Peter Kafka

Recent Posts by Peter Kafka

A Start-Up Factory Media Guys Like: K2 Raises $7.5 Million

Some start-up investors spray and pray — tossing smallish checks to lots of hatchling companies in the hopes that a few of them pan out. Media/tech investors Daniel Klaus and Kevin Wendle are at the other end of the spectrum: Their K2 Media holding company is making a few bets, and going all in on them.

Now K2 has attracted its own investors, who have put a total of $7.5 million into the company. Many of the boldfaced names will be familiar to media folks, including Bob Pittman, Strauss Zelnick, Casey Wasserman and Jon Miller, who heads up digital at News Corp. (which also owns this Web site).

That money is supposed to help K2 build up to three companies a year, making investments of $250,000 to $1 million to get them going. They’ll be primarily focused on media, mobile, or both — the two had previously raised an AppFund that took a different approach to wooing iOS developers.

Klaus likens K2’s approach to the one former DoubleClick executive Kevin Ryan took a few years ago, when he seeded a handful of companies including Music Nation, which Klaus co-founded (another one was the publication that’s now called  Business Insider, where I used to work).

Ryan eventually ended up focusing almost all of his attention on Gilt Groupe, his “flash sale” site, and perhaps if  Klaus and Wendle end up with the same kind of breakout success story in their lineup, they may end up making a similar choice.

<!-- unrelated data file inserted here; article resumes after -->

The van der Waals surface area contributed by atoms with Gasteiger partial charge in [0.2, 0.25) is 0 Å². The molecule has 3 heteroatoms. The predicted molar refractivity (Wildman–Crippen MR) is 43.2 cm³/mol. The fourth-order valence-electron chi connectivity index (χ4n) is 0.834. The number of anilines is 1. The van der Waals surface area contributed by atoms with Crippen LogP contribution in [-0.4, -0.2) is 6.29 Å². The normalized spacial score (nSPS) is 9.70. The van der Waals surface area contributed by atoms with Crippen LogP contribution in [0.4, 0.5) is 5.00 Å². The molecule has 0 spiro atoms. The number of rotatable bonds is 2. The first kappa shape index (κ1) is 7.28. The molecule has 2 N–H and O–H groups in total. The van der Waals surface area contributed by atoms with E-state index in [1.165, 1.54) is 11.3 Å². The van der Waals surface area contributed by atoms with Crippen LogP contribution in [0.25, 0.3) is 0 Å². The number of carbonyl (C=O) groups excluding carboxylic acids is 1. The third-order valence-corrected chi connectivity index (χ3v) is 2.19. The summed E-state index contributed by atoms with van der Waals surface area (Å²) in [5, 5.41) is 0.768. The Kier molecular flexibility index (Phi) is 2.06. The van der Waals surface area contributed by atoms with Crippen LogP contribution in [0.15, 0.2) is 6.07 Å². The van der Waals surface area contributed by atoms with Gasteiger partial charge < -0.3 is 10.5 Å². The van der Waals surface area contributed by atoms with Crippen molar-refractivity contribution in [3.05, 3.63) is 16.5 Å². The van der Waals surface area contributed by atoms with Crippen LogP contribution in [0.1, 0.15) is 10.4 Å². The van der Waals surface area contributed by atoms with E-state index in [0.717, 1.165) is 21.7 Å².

But for now, the pitch is that they’re going to focus all of their attention on building up a small portfolio, investing lots of time and energy into each company — and getting a decent chunk of equity in return. “We’re not giving people $25,000 and space to hang out at. We’re really building businesses,” Klaus says. “We’ve very engaged operationally.”

So far, K2’s list includes Fingerprint, a mobile education play; Tracks, a mobile photo sharing app; and Sonar, a mobile “friend-finding” app. All of those companies have plenty of competition — “social discovery” apps like Sonar are the trend of the month, for instance. And perhaps you’ve heard of Instagram. But if no one else was interested in that stuff, it wouldn’t be any fun.

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There’s a lot of attention and PR around Marissa, but their product lineup just kind of blows.

— Om Malik on Bloomberg TV, talking about Yahoo, the September issue of Vogue Magazine, and our overdependence on Google